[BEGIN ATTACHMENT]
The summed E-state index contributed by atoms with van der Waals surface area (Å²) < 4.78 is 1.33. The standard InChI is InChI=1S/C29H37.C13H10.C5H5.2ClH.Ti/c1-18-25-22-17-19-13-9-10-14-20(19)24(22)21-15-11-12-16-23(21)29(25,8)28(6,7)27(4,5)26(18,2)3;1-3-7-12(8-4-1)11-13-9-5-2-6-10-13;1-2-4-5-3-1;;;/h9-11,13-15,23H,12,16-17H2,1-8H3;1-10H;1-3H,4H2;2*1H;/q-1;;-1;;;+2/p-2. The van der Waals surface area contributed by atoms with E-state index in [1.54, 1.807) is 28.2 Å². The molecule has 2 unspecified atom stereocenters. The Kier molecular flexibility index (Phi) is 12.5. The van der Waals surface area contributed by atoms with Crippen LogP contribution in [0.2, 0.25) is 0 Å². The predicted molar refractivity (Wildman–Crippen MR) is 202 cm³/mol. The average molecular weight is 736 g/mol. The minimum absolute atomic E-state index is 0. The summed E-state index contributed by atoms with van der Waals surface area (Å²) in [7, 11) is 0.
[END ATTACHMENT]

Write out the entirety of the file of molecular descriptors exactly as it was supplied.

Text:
The summed E-state index contributed by atoms with van der Waals surface area (Å²) < 4.78 is 1.33. The standard InChI is InChI=1S/C29H37.C13H10.C5H5.2ClH.Ti/c1-18-25-22-17-19-13-9-10-14-20(19)24(22)21-15-11-12-16-23(21)29(25,8)28(6,7)27(4,5)26(18,2)3;1-3-7-12(8-4-1)11-13-9-5-2-6-10-13;1-2-4-5-3-1;;;/h9-11,13-15,23H,12,16-17H2,1-8H3;1-10H;1-3H,4H2;2*1H;/q-1;;-1;;;+2/p-2. The van der Waals surface area contributed by atoms with E-state index in [1.54, 1.807) is 28.2 Å². The molecule has 2 unspecified atom stereocenters. The Kier molecular flexibility index (Phi) is 12.5. The van der Waals surface area contributed by atoms with Crippen LogP contribution in [0.2, 0.25) is 0 Å². The predicted molar refractivity (Wildman–Crippen MR) is 202 cm³/mol. The average molecular weight is 736 g/mol. The minimum absolute atomic E-state index is 0. The summed E-state index contributed by atoms with van der Waals surface area (Å²) in [7, 11) is 0.